After what seems like a never ending series of delays, we are now on the verge of Pensions Dashboards becoming a reality, something that many thought could never happen for a variety of reasons. Staged onboarding will commence sometime in 2023, the latest estimate being by 30 June for the large master trust schemes, with others following. But how successful will this prove to be?
It’s all about the data
The technology solution to enable Dashboards is now largely agreed and the infrastructure in development, if not complete. It’s the next stage, however, which many believe to be the most important aspect of Dashboards, and which will determine the extent to which they are deemed a success; say hello to our old friend the data. For over ten years now data has been the most talked about issue within the administration world, from TPR common and conditional requirements, to derisking, to GMP reconciliation and equalisation and to eventual end game planning. We can now add to that list “dashboard ready” data.
The Dashboards’ requirements are unprecedented in the pensions industry. Trustees and other stewards of pension arrangements have never before had to provide current personal data and projected income values held for individuals, electronically, upon demand, for viewing through a public online portal. Since the pensions industry has never established any standard means of sharing data between schemes, administrators, providers and systems, this represents a major project in itself.
ERI challenges for DB schemes
The data requirements have been set out by the Pensions Dashboards Programme (PDP). The first data is what is being termed as the “find data”, this will enable individuals to be matched to their pensions. This is key common data of name, gender, address and NI number. If schemes have been adhering to TPR’s targets then there is little excuse for this data not being in a fairly healthy position.
Once the matching has occurred the Dashboard is expected to return “view data”, which includes the individual’s pension arrangement, name of provider and contact details. Again, this should be straightforward.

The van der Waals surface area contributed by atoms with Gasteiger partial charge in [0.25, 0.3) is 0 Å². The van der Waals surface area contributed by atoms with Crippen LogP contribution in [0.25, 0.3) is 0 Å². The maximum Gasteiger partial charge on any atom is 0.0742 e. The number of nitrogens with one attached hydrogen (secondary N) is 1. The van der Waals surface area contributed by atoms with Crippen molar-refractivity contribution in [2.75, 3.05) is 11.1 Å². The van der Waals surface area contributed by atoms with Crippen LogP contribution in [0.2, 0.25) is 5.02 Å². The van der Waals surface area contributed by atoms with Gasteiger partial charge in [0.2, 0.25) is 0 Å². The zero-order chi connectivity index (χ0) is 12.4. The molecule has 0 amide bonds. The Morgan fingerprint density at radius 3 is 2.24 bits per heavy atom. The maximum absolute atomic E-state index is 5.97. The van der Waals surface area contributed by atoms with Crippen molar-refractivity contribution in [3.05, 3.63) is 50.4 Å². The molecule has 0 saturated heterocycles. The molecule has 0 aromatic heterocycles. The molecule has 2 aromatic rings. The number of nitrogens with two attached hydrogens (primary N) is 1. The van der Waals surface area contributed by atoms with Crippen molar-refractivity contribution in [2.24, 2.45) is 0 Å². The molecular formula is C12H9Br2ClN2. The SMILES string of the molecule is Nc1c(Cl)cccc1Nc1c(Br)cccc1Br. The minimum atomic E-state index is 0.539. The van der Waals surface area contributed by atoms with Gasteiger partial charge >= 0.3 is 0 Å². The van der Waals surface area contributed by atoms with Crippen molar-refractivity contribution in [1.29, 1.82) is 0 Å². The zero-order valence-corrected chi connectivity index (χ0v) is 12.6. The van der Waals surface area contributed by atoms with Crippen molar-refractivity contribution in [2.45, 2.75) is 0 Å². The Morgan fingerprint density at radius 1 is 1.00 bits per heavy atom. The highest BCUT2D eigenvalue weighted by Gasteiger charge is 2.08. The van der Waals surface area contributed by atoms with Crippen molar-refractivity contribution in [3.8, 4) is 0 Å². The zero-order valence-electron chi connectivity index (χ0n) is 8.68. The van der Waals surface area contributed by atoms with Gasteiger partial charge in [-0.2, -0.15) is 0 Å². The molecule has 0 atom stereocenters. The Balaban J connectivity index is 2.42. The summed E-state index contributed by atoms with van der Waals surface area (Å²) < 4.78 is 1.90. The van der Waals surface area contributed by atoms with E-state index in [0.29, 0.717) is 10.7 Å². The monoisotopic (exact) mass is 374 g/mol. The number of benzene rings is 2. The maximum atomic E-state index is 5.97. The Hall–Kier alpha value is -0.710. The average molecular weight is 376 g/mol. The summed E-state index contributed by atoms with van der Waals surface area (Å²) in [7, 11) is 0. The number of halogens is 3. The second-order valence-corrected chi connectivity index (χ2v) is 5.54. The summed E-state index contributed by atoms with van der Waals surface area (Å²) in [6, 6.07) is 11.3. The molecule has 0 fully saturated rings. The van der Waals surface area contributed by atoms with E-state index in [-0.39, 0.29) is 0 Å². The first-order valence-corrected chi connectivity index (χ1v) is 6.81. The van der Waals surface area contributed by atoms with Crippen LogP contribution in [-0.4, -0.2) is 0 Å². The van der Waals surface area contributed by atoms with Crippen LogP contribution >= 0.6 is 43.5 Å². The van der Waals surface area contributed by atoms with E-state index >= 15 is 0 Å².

However it is the final part of the view data that will challenge most schemes and providers - the provision of pensions value data, or Estimated Retirement Income (ERI) as we are coming to know it by.
For Defined Contribution (DC) Schemes the provision of a value should not present a huge problem; schemes should already be providing annual values to members so the most recent of these can be called upon to feed the Dashboards. The ERI can be up to 12 months old and should be updated at least annually.
Too late to automate now
For those in the Defined Benefit (DB) space the lack of automation of calculations is a long held frustration for many. Too many schemes and providers have simply chosen not to invest in systems and resources that allow maximum automation - Dashboards may well be the tipping point for such schemes. In fact, some schemes still rely on data that is held on paper or old record cards. Of course, many will argue that automation has been held back by poor quality data, but TPR first brought data to the table in 2009 so schemes can’t say they have not had the time. I would argue that it is now too late to be correcting data and starting to automate - the horse has bolted.
There are of course schemes and providers out there who have high levels of automation in place already and are in a position to provide dashboard ready data for most members. These will typically be schemes administered on modern platforms that are free of the restrictions placed on so many of the legacy platforms that still exist. There will always be a portion of the membership where data is not complete and for these schemes it should be possible to try and address this before they go live.
All roads return to data
If they have not already done so, trustees and employers should be seeking confirmation from their providers of how “Dashboard Ready” their data is. If the answer is don’t worry, we’re all good, then I would suggest this is challenged and evidence sought as to the integrity of the claim. If that is the case, then presumably these schemes are already providing their members with online access to self-serve and to run benefit projections? Something does not stack up and it all leads back to our friend, the data.
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